Media release Tuesday November 28, 2006
Improving `health literacy’ key to improving health
There are few things more powerful than a well-informed patient, and an improvement in `health literacy’ is likely to
significantly improve health results for New Zealanders, says PHARMAC’s Medical Director Dr Peter Moodie.
Prescribing people medicine is one thing, but if those medicines aren’t used correctly then the value of prescribing
decisions can be significantly diminished, Dr Moodie writes in the agency’s 2006 Annual Review, released today.
“PHARMAC’s role is not just about subsidising pharmaceuticals – it is also about ensuring those medicines are used
wisely,” Dr Moodie says. “Of course, it is essential any medicines policy ensures the right mix of funded drugs is
available. Ensuring maximum value from those decisions, however, requires the right medicines to be used by the right
people at the right time. Key to achieving this is ensuring people understand what they are being prescribed, what it is
for and how to make the best use of it.”
Dr Moodie says that there is already an increasing trend towards people being more information hungry, and being keen to
take personal responsibility for their health.
“This move towards a more preventive approach to health is likely to have great long-term benefits, both to individuals
and to the healthcare system as a whole,” Dr Moodie says. “PHARMAC is already playing its part through its role to
promote the responsible use of medicines, and this is likely to become an increasingly important part of the healthcare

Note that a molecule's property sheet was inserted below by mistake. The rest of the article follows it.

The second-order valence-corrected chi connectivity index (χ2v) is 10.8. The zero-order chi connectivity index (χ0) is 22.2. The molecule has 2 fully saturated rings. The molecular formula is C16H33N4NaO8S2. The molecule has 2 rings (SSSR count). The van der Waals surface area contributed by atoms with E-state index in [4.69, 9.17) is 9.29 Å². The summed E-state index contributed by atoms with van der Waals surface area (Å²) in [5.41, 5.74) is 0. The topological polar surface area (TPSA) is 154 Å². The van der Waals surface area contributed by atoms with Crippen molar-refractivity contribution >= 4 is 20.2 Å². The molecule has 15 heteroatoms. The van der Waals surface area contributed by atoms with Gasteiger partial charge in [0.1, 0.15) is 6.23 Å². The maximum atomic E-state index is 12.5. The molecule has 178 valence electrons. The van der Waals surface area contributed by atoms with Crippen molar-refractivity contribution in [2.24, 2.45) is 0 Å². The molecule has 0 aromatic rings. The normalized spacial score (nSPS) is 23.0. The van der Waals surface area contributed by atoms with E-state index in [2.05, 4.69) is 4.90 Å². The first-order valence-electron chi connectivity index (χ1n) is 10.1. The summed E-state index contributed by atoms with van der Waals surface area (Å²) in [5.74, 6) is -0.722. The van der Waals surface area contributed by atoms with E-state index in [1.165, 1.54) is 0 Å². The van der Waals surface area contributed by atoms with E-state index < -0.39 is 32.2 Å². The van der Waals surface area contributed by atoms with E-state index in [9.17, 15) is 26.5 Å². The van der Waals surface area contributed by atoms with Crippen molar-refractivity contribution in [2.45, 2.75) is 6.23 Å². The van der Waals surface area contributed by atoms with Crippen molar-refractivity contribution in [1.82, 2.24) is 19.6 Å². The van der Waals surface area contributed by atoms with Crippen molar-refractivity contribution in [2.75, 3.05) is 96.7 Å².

mix in future.”
PHARMAC’s campaigns include such programmes as the Wise Use of Antibiotics campaign, new resources to help people manage
diabetes, and the continued implementation of the One Heart Many Lives cardiovascular campaign.
Dr Moodie says PHARMAC made a number of important decisions in the past year that support the work of campaigns like One
Heart Many Lives. The campaign encourages people to make lifestyle changes to reduce their risk of having a heart attack
or stroke. The role of medicines, like cholesterol-lowering statins or the blood-thinning low dose aspirin, are also
Dr Moodie says people can take positive steps to improve their health through lifestyle changes, such as reducing
smoking, eating better and through people becoming more active. However, medicines have an important role too.
“The reality is it will take time to turn around the ‘lifestyle ship’, so medicines that reduce risk can be beneficial.
Cholesterol-lowering drugs like statins, blood pressure medications like ACE inhibitors and even the use of low-dose
aspirin can all help.”
Dr Moodie points to Grant Smith of Rotorua, who tells his story in the Annual Review, as an example of what can be done.
Grant Smith weighed 190kg, had Type 2 diabetes, and couldn’t get a job. He says he never went to a doctor because he
didn’t want to pay $50 just to be told that he had to lose weight. The death of his wife three years ago from diabetes
complications was ultimately the catalyst that led Grant Smith to change his lifestyle.
After changing his eating habits and working up an exercise programme that led to him completing a marathon last year,
he lost 55 kg and now has a job with the local runanga in the health area. It is a remarkable story that underscores the
raw power of commitment and personal responsibility.